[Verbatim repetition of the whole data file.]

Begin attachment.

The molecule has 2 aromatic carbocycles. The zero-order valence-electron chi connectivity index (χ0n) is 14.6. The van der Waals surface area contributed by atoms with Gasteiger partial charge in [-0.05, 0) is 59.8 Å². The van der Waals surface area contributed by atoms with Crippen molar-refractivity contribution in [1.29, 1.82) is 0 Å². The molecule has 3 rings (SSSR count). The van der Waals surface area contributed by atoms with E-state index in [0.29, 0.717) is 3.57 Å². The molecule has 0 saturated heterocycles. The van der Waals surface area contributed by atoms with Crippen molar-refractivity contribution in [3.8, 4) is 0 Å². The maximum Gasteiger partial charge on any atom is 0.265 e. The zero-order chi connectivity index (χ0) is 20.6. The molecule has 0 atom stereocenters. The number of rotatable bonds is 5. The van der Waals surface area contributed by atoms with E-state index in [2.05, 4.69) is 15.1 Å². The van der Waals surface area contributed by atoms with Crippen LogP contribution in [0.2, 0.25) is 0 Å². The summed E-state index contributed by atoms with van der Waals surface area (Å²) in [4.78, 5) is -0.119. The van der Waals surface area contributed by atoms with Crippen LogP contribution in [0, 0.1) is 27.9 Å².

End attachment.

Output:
The molecule has 2 aromatic carbocycles. The zero-order valence-electron chi connectivity index (χ0n) is 14.6. The van der Waals surface area contributed by atoms with Gasteiger partial charge in [-0.05, 0) is 59.8 Å². The van der Waals surface area contributed by atoms with Crippen molar-refractivity contribution in [1.29, 1.82) is 0 Å². The molecule has 3 rings (SSSR count). The van der Waals surface area contributed by atoms with E-state index in [0.29, 0.717) is 3.57 Å². The molecule has 0 saturated heterocycles. The van der Waals surface area contributed by atoms with Crippen molar-refractivity contribution in [3.8, 4) is 0 Å². The maximum Gasteiger partial charge on any atom is 0.265 e. The zero-order chi connectivity index (χ0) is 20.6. The molecule has 0 atom stereocenters. The number of rotatable bonds is 5. The van der Waals surface area contributed by atoms with E-state index in [2.05, 4.69) is 15.1 Å². The van der Waals surface area contributed by atoms with Crippen LogP contribution in [0.2, 0.25) is 0 Å². The summed E-state index contributed by atoms with van der Waals surface area (Å²) in [4.78, 5) is -0.119. The van der Waals surface area contributed by atoms with Crippen LogP contribution in [0, 0.1) is 27.9 Å².